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The score is 2-1 in Kasparov's favour. Now Karpov will face a difficult challenge to resist the great attacker with Black pieces. Enjoy the game!
1.d4 d5 2.c4 e6 3.Nc3 Be7 Karpov is also repeating his defence from yesterday's game. let's wait and see the improvement.
4.cxd5 exd5 5.Bf4 c6 6.Qc2 Bd6 7.Bxd6 Qxd6 8.e3 Ne7 9.Bd3 g6!? In game two, Karpov continued 9...Nd7 and later h6. This time he's pushing g-pawn, hoping to limit the scope of White's Bishop and later prepare an exchange by playing Bf5.
10.f3 The best way for White to fight for the advantage is to build a strong center.
10... Nd7 11.Nge2 O-O 12.O-O c5!? This time Karpov is striking the center before White develops the initiative. Of course, there might be a problem with isolated pawn later, but there will also be targets in White's structure.
13.Qd2 Kasparov is not taking on c5, which would bring Black Knight into great position. Instead, Qd2 enables retreat for the Bishop in case of c4.
13... a6 Useful move in general, prevents some Nb5 and holds expanding b5 in reserve.
14.Rad1 cxd4 Karpov wants to move his Knight to f6 and open the light-squared Bishop, but before that he is taking care of the c-pawn. On immediate Nf6, White would take dxc5. 14...c4 is weak because after 15. Bb1, e3-e4 would come in with great force.
15.exd4 With this pawn structure, White has a longterm small advantage thanks to the d5-pawn. It is of the same color as Black Bishop, thus limiting its mobility, and it can also be pressed by White Bishop in some positions. As GM Ivan Sokolov explained in his fantastic book "Winning Chess Middlegames", White will try to trade the light pieces so that his Knight will remain against Black Bishop. He also gives an example where Kasparov and Karpov played similar structure, with same piece colours, during their London/Leningrad 1986 match.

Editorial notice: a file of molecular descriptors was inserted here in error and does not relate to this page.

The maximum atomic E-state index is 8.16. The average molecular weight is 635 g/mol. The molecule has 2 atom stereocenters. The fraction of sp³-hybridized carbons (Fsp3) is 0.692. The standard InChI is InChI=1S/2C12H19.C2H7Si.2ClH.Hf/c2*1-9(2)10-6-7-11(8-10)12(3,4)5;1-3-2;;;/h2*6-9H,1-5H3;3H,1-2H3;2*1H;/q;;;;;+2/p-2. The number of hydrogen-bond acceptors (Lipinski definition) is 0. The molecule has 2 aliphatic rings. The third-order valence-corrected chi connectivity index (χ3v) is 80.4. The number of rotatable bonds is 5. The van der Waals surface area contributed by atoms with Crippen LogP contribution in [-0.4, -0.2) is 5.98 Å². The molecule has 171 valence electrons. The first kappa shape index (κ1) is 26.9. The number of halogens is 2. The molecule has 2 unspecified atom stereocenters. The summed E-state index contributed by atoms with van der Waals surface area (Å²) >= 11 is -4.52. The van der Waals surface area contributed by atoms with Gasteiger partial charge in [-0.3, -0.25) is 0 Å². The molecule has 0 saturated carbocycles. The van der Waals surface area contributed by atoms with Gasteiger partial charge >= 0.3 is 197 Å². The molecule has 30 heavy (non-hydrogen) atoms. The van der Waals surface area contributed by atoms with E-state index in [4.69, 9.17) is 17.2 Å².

15... Nf6 16.g4!? Responsible pawn push, but it is important to prevent Black from trading his weak Bishop on f5.
16... Kg7 17.Qf4 Trading the Queens can fit into White's plans. Qd6 is defending d5 and in case of trade, White Knight comes to f4 to further attack this pawn. The Knight can also be transferred via d3 to the dream square e5.
17... Rd8 18.Rfe1 b5 19.Qxd6 It was possible to delay this and include another useful move - h4. Then 19...b4 is met with 20. Na4! and White grabs the strong outpost on c5.
19... Rxd6 20.Nf4 Kf8 Defending the Knight and clearing g7 for potential Nh5-g7-f5 (if White pushes g5)
21.h4 Bd7 22.Kf2 Ne8 Kasparov was hesitating to push g5, but Karpov nevertheless retreats his Knight, searching for a more stable position.
23.Rc1 The pawn on d4 is perfectly safe for the time being, and Kasparov is taking an eye on the c-file, possibly anticipating b5-b4.
23... Rc8 24.a3 Now Karpov can transfer his Knight to e6 and release some pressure from d5.
24... Nc7 maybe even Nc7-a8-b6 could come into consideration?
25.Nce2 Rb6 26.Rc5 It was not clear what is Karpov's idea behind Rb6, maybe he wanted to prepare a5-b4, but now he should play something like Ne6 before White can double the Rooks and cause trouble.
26... Ne6 27.Nxe6+ Bxe6 Why is Karpov insisting oh having Rook on b6?
28.Rec1 Ke8 29.Nf4 Kd8 30.b4!? No more b4 for Black...
Apparently, Karpov lost on time in this position. He is passive and the defence is not easy, but the game was still playable. Thank you all for following Chessdom live coverage of Kasparov-Karpov rapid games, see you again tomorrow for day 3 activities.
Meanwhile, enjoy in the live coverage of games from the 2009 Spice Cup. 1-0